Macron is swimming against the international tide, toward an intensification of neoliberal restructuring. Amable and Palombarini’s theory provides a powerful interpretation of this phenomenon. The progressive disarticulation of the strongly coordinated national model, which took place over four decades of incremental neoliberal reform, disappointed the expectations of popular classes. This led to a disaggregation of the traditional right-wing and left-wing blocs, paving the way for a full-bloodedly neoliberal-bourgeois movement, embodied by Macron. However, the lack of popular support for this movement hinders is ability to pursue radical neoliberalization. This was forcefully demonstrated by the gilet jaunes, even before the Covid-19 crisis rendered the neoliberal playbook obsolete.

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There is much to learn from these various iterations – Polanyian, post-Keynesian, Regulation, Gramscian – of the historical stages approach: the non-linearity of change, the contingency of technological-economic expansion on adequate institutional settings, the socio-political reactions to the destructive forces of markets, and the qualitative changes to the system brought about by its mutations. These insights help us to decipher the current conjuncture and forecast its possible directions. However, we must also keep sight of the cumulative effects of  successive developmental stages. Contradictions do not just exist within each phase; they also build up from stage to stage, as the dynamics of one accumulation regime conflict with its forerunners. Capitalism, as a system, is ageing.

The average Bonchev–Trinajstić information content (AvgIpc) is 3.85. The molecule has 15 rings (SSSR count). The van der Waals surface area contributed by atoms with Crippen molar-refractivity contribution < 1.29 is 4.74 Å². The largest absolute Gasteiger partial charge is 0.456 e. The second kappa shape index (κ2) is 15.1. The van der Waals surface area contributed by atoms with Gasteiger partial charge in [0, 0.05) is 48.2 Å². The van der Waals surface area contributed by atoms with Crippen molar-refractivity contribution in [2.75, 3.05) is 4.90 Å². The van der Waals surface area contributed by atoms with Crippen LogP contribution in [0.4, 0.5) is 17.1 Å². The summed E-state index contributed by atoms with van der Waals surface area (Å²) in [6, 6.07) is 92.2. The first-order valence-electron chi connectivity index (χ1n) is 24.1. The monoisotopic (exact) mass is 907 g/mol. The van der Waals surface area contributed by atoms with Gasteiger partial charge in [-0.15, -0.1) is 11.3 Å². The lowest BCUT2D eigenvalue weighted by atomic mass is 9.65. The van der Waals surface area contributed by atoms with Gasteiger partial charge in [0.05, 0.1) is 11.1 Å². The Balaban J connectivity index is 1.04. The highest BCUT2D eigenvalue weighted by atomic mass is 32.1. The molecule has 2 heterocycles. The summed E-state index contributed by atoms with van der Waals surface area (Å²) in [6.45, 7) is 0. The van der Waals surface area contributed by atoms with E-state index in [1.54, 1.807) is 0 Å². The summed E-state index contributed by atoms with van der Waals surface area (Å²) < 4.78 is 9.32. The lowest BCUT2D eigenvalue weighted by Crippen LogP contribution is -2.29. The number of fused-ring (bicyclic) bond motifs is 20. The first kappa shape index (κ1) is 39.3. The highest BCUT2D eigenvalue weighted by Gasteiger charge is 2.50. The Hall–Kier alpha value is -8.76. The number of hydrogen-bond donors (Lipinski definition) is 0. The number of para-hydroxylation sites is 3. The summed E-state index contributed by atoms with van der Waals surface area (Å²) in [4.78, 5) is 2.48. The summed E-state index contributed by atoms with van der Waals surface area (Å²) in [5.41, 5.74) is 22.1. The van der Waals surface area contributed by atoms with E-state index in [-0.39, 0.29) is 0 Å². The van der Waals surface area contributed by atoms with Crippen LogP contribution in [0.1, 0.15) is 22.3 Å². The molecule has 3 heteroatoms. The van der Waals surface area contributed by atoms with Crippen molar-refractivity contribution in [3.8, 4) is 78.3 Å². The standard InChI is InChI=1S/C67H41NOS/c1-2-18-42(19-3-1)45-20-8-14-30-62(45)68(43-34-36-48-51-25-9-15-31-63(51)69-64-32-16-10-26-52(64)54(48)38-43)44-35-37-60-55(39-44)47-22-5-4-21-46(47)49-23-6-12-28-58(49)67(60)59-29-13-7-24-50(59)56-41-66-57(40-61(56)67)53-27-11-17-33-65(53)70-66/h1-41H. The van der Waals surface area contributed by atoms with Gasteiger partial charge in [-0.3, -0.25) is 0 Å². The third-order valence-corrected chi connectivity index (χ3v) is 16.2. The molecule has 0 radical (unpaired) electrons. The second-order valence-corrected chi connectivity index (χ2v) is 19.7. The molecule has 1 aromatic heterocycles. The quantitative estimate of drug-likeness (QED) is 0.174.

With the globalization of manufacturing, overcapacity continues to mount and spatial fixes continue to exhaust themselves, making the internal contradiction of the process of accumulation manifest at a truly global level. It remains doubtful that services industrialization and its international fragmentation could create opportunities large enough to absorb this mass of overaccumulated capital. In the meantime, what James O’Connor described as the second contradiction of capitalism is gaining steam. For O’Connor, a key obstacle to capitalist development arises not within the accumulation process per se but ‘between capitalist production relations (and productive forces) and the conditions of capitalist production’, due to ‘capitalism’s economically self-destructive appropriation and use of labor power, urban infrastructure and space, and external nature or environment’. The ecological crisis, the rising price of healthcare and education, the deterioration of physical infrastructure – all this indicates increasing costs on the supply-side that could further hamper the accumulation process. Dealing with these issues is by no means out of reach of human agency. But it would be foolish not to ask whether the additional systemic constraint of profit-making may have set the bar too high.